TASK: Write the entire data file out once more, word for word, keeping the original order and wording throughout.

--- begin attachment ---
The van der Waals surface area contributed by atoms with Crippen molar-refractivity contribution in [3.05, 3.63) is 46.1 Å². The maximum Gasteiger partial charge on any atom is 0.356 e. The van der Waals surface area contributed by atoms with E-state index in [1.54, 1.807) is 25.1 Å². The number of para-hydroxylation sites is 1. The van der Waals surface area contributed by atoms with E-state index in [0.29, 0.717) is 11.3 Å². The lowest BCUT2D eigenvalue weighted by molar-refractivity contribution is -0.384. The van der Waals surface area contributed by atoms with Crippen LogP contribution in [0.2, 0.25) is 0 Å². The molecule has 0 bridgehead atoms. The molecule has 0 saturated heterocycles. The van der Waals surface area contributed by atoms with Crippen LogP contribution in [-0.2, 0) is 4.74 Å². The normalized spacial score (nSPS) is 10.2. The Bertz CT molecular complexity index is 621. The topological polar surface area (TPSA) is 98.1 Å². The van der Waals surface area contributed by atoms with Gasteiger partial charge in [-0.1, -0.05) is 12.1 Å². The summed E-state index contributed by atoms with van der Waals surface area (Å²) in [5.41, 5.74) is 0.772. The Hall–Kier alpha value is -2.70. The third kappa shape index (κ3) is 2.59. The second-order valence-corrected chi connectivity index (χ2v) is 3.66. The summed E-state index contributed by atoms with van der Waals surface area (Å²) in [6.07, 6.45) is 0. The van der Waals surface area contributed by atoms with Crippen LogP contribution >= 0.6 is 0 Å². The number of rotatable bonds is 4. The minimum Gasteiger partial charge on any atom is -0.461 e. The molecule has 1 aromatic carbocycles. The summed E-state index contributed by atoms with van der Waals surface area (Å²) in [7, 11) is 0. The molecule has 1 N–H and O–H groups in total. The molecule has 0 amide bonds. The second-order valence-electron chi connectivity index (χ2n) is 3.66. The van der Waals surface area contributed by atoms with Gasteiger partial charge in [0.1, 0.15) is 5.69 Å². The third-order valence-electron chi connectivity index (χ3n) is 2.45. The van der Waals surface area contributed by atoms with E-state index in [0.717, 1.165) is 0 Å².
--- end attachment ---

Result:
The van der Waals surface area contributed by atoms with Crippen molar-refractivity contribution in [3.05, 3.63) is 46.1 Å². The maximum Gasteiger partial charge on any atom is 0.356 e. The van der Waals surface area contributed by atoms with E-state index in [1.54, 1.807) is 25.1 Å². The number of para-hydroxylation sites is 1. The van der Waals surface area contributed by atoms with E-state index in [0.29, 0.717) is 11.3 Å². The lowest BCUT2D eigenvalue weighted by molar-refractivity contribution is -0.384. The van der Waals surface area contributed by atoms with Crippen LogP contribution in [0.2, 0.25) is 0 Å². The molecule has 0 bridgehead atoms. The molecule has 0 saturated heterocycles. The van der Waals surface area contributed by atoms with Crippen LogP contribution in [-0.2, 0) is 4.74 Å². The normalized spacial score (nSPS) is 10.2. The Bertz CT molecular complexity index is 621. The topological polar surface area (TPSA) is 98.1 Å². The van der Waals surface area contributed by atoms with Gasteiger partial charge in [-0.1, -0.05) is 12.1 Å². The summed E-state index contributed by atoms with van der Waals surface area (Å²) in [5.41, 5.74) is 0.772. The Hall–Kier alpha value is -2.70. The third kappa shape index (κ3) is 2.59. The second-order valence-corrected chi connectivity index (χ2v) is 3.66. The summed E-state index contributed by atoms with van der Waals surface area (Å²) in [6.07, 6.45) is 0. The van der Waals surface area contributed by atoms with Crippen LogP contribution >= 0.6 is 0 Å². The number of rotatable bonds is 4. The minimum Gasteiger partial charge on any atom is -0.461 e. The molecule has 1 aromatic carbocycles. The summed E-state index contributed by atoms with van der Waals surface area (Å²) in [7, 11) is 0. The molecule has 1 N–H and O–H groups in total. The molecule has 0 amide bonds. The second-order valence-electron chi connectivity index (χ2n) is 3.66. The van der Waals surface area contributed by atoms with Gasteiger partial charge in [0.1, 0.15) is 5.69 Å². The third-order valence-electron chi connectivity index (χ3n) is 2.45. The van der Waals surface area contributed by atoms with E-state index in [0.717, 1.165) is 0 Å².